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Prominent RI families' links to slavery; one nursing home's COVID fight

Providence Journal - 2/26/2021

Good afternoon and welcome to This Just In. I'm Mike McDermott, managing editor of The Providence Journal. It's a big weekend in the McDermott house as we're celebrating the 14th birthday of my oldest son, Logan (high school here we come). And we're all hoping it's the last time we have a family birthday without anyone from outside the house joining in the celebration.

They were two of the most prominent families in Rhode Island's formative days. The Champlin name lives on in one of the state's most prominent charitable foundations. The Stantons, meanwhile, produced one of the state's first two U.S. senators. And both families owned slaves in South County. They certainly weren't alone. As Wayne Miller writes today, the slave-holding legacies of these two families are part of a much larger story that is being explored as part of a new initiative called "Illuminating History: An Exploration of the History of Slavery in South County, Rhode Island.”

The toll of coronavirus has been most tragic, in Rhode Island and in many other places, at nursing homes. Today, as the state nears the one-year anniversary of its first confirmed COVID case, Tom Mooney and Katie Mulvaney of our Watchdog Team go inside one hard-hit nursing home's fight against the virus.

New coronavirus cases in Rhode Island had been declining sharply, and consistently, for six straight weeks, but that momentum appears to have stalled. The state today reported six coronavirus-associated deaths and 437 additional cases. It was the third straight day that the seven-day new-case average has gone up in Rhode Island, and the average is now higher than it was a week ago. Hospitalizations also ticked up slightly. Health Department spokesman Joseph Wendelken notes that test positivity is holding steady at less than 3%.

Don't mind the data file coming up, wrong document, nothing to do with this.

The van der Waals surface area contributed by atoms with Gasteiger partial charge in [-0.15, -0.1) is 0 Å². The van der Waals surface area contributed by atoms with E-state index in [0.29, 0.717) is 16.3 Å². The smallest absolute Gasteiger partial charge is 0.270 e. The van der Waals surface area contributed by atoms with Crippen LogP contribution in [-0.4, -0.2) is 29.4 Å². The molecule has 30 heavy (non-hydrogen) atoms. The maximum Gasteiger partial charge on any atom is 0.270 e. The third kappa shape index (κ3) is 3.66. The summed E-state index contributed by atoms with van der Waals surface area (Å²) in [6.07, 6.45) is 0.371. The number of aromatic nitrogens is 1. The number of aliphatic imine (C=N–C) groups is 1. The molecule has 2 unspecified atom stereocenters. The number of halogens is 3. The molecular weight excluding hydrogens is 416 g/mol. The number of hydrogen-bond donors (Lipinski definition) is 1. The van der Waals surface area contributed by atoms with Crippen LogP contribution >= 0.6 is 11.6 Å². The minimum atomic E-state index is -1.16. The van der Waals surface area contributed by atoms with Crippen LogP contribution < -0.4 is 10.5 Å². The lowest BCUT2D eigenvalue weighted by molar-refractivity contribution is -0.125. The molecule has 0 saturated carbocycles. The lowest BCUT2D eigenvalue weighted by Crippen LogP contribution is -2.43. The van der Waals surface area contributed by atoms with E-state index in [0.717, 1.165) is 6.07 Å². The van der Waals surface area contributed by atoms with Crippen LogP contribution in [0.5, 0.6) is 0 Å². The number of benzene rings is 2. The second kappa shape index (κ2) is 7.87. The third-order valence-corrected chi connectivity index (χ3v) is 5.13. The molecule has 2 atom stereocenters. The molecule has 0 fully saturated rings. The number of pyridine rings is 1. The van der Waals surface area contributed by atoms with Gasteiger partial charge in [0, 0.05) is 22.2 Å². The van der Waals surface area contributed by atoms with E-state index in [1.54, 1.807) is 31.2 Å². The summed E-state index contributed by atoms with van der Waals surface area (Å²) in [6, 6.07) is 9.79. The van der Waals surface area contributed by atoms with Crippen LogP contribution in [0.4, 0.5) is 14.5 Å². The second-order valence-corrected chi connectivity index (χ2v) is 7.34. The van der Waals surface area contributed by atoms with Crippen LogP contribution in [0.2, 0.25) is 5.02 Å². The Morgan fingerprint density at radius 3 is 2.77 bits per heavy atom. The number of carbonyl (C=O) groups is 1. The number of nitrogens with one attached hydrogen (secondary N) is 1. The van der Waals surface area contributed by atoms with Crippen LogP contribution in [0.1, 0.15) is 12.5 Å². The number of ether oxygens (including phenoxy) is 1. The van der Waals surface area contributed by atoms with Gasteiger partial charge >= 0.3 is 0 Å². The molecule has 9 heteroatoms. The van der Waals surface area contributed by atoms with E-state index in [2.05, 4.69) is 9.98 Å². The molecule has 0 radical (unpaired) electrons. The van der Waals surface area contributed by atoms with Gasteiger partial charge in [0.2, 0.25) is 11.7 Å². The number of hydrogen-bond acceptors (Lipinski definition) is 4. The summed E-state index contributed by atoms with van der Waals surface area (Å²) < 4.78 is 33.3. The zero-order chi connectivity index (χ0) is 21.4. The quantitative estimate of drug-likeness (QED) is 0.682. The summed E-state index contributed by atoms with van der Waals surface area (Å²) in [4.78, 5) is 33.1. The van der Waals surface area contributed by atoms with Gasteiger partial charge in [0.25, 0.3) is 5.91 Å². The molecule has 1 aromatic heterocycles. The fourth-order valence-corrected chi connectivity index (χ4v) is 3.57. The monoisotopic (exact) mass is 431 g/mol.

Congressman David Cicilline was able to celebrate a significant victory on Thursday after the House of Representatives passed the Equality Act, which he has championed as lead sponsor. But the bill, which would enshrine protections for LGTBQ people into federal civil-rights law, faces formidable hurdles in the Senate.

The assault trial of Providence police Sgt. Joseph Hanley continued today with Hanley taking the stand, then going to the floor to demonstrate his handcuffing technique and what he described as "compliance strikes" on his lawyer's partner.

Rhode Island is about to have a new top federal prosecutor. U.S. Attorney Aaron Weisman, an appointee of former President Donald Trump, has submitted his resignation.

Former two-term Cranston Mayor Allan Fung has a new job, as a partner in a prominent Rhode Island law firm.

Across the country, many four-year liberal-arts colleges and universities are reporting a troubling falloff in applications for the coming school year. But most Rhode Island institutions say they are in a stable place.

Warwick police have charged a 28-year-old woman with intentionally starting a fire that displaced 60 residents of Les Chateaux apartment complex. The suspect was the focus of a 2013 Journal story that documented her struggle as a teenager with severe mental illness.

Our football writer, Mark Daniels, continues his position-by-position analysis of the Patriots roster with a look at the defensive ends. When he writes that Chase Winovich stands out, he's not just talking about the hair.

John Kostrzewa's Walking RI column heads to Aquidneck Island this weekend.

Finally, Rhode Islanders have been well represented on the TV show "The Voice," and that tradition will continue Monday night when Burrillville country-rock musician Jesse DeSorcy auditions.

Have a great weekend, and remember, if you enjoy This Just In, please encourage a friend to sign up.

This article originally appeared on The Providence Journal: Prominent RI families' links to slavery; one nursing home's COVID fight


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